Friday, January 1, 2010

Virginia's Tomorrow

With the Right Vision it Could Be Bright Indeed!

Floating Biosphere
Innovative structures might house offshore energy workers. The towers turn to catch the advantage of sun and wind...

Virginians resoundingly voted for a new tomorrow [1.] this past November.The election of Bob McDonnell alone would signify that. The sweep byMcDonnell, Bolling and Cuccinelli is more like a mandate. There is clearly support for a Reagan-like revolution in the direction of stateleadership. Here is a look at what the future might hold for the Commonwealth.

1. A Push for Energy Independence

It’s no secret that Governor McDonnell wants to see Virginia’s natural resources, including offshore drilling rights, fully exploited. In a letter to Ken Salazar [2.] he makes that very clear. Offshore drilling can be done safely and would provide new jobs in the energy sector for the state. Drilling revenues would energize the state’s economy and, if managed well, lead to sustained economic health.

Cheaper, locally produced energy must be a priority. North Anna’s remaining reactor needs to be built. A healthy mixture of ‘new’ and old technologies must be put into play to ensure reasonably priced and readily available power.

2. Leaner Government Expenditures

The states in the Union with the worst economic situations such as California and New York are the ones with the most unsustainable spending. The only alternative to cutting spending is a round of job-killing tax hikes which create reduced revenues in the long run as industry is hobbled by rising costs.

With surveys showing that the average government worker salaries are higher than those in the private sector it is time for some wage freezes in government. Some functions would be more affordable if outsourced to private contractors. A hard eye needs to be applied to requests for ‘new’ computer systems to ‘increase efficiency.’ Often the new system creates learning curve inefficiency and incompatibility issues. It might make more sense to procure smaller ‘off the shelf’ solutions for known issues. By doing so you reduce the learning curve loss to one department and target the solution. The ensuing ‘compatibility issues’ are of a much more manageable size.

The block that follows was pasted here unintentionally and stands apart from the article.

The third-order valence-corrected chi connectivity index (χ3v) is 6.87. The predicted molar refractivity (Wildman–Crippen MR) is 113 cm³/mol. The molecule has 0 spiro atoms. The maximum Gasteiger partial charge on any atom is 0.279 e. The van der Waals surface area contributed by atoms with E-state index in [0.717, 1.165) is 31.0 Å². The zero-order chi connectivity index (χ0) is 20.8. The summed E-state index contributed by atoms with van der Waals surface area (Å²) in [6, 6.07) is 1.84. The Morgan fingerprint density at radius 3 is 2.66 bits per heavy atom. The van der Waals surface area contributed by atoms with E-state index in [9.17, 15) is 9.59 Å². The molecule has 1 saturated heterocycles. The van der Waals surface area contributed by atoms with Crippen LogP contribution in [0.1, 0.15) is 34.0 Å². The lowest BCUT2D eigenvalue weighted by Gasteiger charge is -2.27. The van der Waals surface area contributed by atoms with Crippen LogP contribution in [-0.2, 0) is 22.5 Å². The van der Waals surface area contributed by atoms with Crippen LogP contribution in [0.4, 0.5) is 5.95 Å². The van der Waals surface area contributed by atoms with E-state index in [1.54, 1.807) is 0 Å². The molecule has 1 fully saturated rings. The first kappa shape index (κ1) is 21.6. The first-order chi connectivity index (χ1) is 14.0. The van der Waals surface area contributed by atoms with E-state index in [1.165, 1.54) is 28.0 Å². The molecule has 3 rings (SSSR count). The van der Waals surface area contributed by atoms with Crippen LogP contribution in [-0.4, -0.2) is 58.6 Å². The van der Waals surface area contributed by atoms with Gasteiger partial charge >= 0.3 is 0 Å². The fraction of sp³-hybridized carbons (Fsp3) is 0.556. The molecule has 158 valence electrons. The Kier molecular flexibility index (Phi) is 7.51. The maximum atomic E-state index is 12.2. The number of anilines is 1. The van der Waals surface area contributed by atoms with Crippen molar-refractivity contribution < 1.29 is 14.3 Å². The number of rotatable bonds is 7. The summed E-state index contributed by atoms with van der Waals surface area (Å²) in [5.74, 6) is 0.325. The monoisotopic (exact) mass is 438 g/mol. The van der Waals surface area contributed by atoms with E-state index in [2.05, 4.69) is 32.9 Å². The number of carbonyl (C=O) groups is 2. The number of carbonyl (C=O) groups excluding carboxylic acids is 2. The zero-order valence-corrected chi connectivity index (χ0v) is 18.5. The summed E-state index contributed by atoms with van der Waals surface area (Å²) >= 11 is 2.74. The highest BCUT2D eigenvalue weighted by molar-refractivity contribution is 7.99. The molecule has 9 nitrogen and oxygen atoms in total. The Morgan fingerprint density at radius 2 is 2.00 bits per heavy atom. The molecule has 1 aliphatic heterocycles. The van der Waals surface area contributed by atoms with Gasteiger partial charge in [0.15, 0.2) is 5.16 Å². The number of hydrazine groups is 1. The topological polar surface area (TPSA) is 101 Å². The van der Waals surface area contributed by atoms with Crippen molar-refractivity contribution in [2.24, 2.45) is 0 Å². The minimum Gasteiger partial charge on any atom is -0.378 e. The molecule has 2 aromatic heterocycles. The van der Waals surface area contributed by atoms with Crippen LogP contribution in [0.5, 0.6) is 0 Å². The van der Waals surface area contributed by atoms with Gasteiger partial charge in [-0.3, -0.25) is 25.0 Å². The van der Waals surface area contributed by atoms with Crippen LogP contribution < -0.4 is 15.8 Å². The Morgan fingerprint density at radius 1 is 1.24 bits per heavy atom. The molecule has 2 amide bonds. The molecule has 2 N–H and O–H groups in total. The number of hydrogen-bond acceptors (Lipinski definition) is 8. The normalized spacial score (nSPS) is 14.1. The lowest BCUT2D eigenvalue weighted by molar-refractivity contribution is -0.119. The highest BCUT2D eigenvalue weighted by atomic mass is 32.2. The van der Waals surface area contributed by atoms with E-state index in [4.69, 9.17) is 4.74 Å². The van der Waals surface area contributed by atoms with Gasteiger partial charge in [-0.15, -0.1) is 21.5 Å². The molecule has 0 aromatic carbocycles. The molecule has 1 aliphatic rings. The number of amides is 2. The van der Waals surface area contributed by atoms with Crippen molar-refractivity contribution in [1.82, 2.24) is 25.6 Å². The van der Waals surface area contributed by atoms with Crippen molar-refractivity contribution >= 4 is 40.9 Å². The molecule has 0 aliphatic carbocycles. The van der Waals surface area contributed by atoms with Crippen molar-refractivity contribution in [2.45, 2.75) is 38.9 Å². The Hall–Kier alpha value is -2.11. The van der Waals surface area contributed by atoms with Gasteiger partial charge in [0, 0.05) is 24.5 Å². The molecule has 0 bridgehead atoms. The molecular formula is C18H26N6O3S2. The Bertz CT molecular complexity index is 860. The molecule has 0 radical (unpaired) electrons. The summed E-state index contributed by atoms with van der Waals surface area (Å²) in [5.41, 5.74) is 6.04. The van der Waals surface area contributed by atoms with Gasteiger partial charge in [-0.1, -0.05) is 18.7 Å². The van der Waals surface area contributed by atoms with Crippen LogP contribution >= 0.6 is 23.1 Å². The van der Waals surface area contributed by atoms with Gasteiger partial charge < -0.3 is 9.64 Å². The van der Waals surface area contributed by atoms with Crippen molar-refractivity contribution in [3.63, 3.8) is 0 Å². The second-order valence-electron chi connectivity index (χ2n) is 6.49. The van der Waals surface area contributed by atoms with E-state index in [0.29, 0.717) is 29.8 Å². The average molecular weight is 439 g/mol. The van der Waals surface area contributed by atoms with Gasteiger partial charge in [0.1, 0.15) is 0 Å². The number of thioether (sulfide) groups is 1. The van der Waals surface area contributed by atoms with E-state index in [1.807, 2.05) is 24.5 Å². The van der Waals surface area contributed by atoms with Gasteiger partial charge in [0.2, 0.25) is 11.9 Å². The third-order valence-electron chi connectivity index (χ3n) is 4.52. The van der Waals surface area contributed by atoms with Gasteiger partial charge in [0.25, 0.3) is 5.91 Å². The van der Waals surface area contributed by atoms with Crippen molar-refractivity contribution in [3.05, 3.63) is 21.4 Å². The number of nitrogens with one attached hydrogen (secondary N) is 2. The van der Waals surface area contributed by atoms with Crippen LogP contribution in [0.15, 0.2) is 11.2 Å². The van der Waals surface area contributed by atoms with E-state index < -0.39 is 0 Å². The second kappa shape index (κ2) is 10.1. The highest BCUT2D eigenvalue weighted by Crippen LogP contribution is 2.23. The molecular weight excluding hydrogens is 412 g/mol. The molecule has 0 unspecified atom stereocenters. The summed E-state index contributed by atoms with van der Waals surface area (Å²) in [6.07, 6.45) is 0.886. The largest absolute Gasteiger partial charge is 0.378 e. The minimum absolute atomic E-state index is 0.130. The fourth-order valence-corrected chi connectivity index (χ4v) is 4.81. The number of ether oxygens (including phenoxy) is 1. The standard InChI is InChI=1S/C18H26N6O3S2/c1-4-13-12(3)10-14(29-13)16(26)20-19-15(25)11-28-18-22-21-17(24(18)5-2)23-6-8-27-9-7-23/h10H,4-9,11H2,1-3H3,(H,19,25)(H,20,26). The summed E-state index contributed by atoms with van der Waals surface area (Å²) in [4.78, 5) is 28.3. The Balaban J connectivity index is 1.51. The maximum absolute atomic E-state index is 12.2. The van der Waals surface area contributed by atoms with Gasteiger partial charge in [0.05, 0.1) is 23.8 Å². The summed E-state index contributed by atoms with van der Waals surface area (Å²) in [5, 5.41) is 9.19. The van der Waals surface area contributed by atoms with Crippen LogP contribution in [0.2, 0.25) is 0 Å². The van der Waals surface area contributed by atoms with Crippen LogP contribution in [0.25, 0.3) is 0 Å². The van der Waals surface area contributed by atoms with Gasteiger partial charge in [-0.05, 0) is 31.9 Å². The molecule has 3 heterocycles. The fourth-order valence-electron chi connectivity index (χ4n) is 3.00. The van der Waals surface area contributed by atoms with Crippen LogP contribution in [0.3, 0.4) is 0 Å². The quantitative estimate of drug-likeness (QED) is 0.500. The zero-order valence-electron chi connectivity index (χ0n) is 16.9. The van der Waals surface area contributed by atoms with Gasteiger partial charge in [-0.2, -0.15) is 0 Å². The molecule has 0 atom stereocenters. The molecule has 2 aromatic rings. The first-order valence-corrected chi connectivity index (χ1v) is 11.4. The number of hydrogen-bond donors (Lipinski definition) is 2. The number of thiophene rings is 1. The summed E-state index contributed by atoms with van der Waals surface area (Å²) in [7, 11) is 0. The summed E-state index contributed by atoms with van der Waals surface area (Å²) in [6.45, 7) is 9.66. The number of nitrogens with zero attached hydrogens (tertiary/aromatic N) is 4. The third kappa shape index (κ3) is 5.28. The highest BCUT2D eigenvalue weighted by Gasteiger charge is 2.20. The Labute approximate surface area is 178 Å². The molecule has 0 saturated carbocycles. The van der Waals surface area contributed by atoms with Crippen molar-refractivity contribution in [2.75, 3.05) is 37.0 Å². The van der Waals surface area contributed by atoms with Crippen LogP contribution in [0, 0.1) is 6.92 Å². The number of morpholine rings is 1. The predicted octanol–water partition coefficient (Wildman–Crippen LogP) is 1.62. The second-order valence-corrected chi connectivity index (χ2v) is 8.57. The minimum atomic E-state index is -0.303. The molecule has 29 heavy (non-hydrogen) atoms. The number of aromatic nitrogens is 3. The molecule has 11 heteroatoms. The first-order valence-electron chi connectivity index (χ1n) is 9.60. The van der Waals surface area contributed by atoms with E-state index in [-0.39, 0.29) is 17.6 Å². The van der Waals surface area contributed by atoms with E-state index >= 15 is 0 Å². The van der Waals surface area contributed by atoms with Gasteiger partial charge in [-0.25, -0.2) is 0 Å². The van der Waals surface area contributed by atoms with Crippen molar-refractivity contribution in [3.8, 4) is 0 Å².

3. Private Enterprise Taking Over

In the socialist country of France, one sees fine highways and bridges that have been built and are operated through private companies that are contracted to build and maintain them. Virginia already has the Dulles Toll Road operating under a similar contract. Interstate 66 from the beltway into Washington presents a similar opportunity.

A private contractor should be charged to operate the facility with congestion tolls and elimination of the HOV only status. Additional lane capacity should be considered and paid for by bonds to be retired through the toll.

Privatization of ‘public’ transportation should be considered as well.

4. Freedom and Market Principles in Education

Educational choice should become a real force in Virginia’s preparation for her future. Tax credits for those pursuing alternatives to public education would put real market competition into play. More importantly, this move would put real opportunity inthe hands of Virginia students.

5. Medical Reimbursement Reform on a State Level

The state can promote policies such as tort reform and increased market competition in the insurance industry. Medical savings accounts should be not only encouraged but rewarded through tax treatment.

Floating Biosphere
...and provide new alternatives to building on agricultural land.

Never Forget
Virginia's greatest resource is a creative and diverse population. Xaver Wilhelmy, a transplanted Austrian, developed these innovative glass organ pipes...

Sound Sculpture
...and even envisioned them integrated into church windows!

Green Building
This piece of innovative architecture captures water that would ordinarily be lost to the street and storm drain.

Projects like the Village at Afton [3.] would create jobs and encourage tourism in our area.

1. Based on 'New York's Tomorrow' special edition of City Journal. Many of the principles outlined therin would be applicable to Virginia's future.

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